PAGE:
PubMed | Pasteur Institute of Tunisia IPT
Type: Journal Article | Journal: Food microbiology | Year: 2013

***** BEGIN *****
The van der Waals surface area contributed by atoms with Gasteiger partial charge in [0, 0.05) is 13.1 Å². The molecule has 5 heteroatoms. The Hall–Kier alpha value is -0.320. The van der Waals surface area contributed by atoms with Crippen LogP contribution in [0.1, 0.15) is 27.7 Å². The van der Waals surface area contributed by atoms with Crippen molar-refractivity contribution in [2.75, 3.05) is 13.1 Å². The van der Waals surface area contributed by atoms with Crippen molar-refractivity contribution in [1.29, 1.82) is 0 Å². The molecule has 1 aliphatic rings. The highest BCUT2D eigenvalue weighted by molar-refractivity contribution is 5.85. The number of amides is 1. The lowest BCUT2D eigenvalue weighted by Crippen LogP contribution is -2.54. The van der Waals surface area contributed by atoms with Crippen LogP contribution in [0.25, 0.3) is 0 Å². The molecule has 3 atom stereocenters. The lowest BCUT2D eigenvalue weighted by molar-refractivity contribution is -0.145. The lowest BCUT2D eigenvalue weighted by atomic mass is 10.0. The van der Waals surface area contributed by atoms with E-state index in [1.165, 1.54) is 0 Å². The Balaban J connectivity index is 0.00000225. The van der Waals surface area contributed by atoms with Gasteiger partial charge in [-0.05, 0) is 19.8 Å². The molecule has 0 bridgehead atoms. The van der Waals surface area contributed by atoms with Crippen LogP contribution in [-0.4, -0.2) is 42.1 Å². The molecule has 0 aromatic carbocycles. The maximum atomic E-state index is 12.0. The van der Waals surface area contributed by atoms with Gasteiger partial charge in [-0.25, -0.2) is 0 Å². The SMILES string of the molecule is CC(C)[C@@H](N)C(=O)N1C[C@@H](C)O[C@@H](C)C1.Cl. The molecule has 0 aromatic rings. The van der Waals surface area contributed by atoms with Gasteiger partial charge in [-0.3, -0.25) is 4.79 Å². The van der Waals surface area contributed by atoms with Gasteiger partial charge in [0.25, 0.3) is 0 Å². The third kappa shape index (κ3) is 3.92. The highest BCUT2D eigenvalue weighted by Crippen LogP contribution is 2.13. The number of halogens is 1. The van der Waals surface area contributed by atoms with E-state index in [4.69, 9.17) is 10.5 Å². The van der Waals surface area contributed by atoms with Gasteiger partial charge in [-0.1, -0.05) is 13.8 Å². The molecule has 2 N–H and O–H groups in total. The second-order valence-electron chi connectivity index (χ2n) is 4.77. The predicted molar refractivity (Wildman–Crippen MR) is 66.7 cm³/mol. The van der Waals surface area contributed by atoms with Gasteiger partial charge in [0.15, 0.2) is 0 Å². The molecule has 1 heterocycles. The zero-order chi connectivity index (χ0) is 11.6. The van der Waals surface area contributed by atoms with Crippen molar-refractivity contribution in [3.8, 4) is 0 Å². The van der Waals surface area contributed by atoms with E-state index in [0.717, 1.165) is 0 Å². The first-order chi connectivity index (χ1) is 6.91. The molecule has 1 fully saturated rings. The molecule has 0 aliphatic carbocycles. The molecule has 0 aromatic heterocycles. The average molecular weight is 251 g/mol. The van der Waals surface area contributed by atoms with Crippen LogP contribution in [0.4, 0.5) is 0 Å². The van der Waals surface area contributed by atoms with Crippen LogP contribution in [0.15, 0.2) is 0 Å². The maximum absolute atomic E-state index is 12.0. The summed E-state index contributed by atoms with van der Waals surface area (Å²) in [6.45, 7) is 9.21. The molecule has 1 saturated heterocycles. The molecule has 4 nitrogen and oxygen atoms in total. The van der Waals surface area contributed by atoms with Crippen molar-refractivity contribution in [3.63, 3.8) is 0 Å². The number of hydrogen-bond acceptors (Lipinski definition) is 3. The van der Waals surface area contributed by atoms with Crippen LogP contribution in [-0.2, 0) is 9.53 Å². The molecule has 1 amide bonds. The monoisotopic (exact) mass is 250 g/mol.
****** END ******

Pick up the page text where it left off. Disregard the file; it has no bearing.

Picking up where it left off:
Spores of Bacillus sporothermodurans are known to be contaminant of dairy products and to be extremely heat-resistant. The induction of endospore germination before a heat treatment could be an efficient method to inactivate these bacteria and ensure milk stability. In this study, the nutrient-induced germination of B. sporothermodurans LTIS27 spores was studied. Testing the effect of 23 nutrient elements to trigger an important germination rate of B. sporothermodurans spores, only D-glucose, L-alanine, and inosine were considered as strong independent germinants. Both inosine and L-alanine play major roles as co-germinants with several other amino acids. A central composite experimental design with three factors (L-alanine, D-glucose, and temperature) using response surface methodology was used to optimize the nutrient-induced germination. The optimal rate of nutrient-induced germination (100%) of B. sporothermodurans spores was obtained after incubation of spore for 60 min at 35 C in presence of 9 and 60 mM of D-glucose and L-alanine, respectively. The results in this study can help to predict the effect of environmental factors and nutrients on spore germination, which will be beneficial for screening of B. sporothermodurans in milk after induction their germination. Moreover, the chosen method of optimization of the nutrient-induced germination was efficient in finding the optimum values of three factors.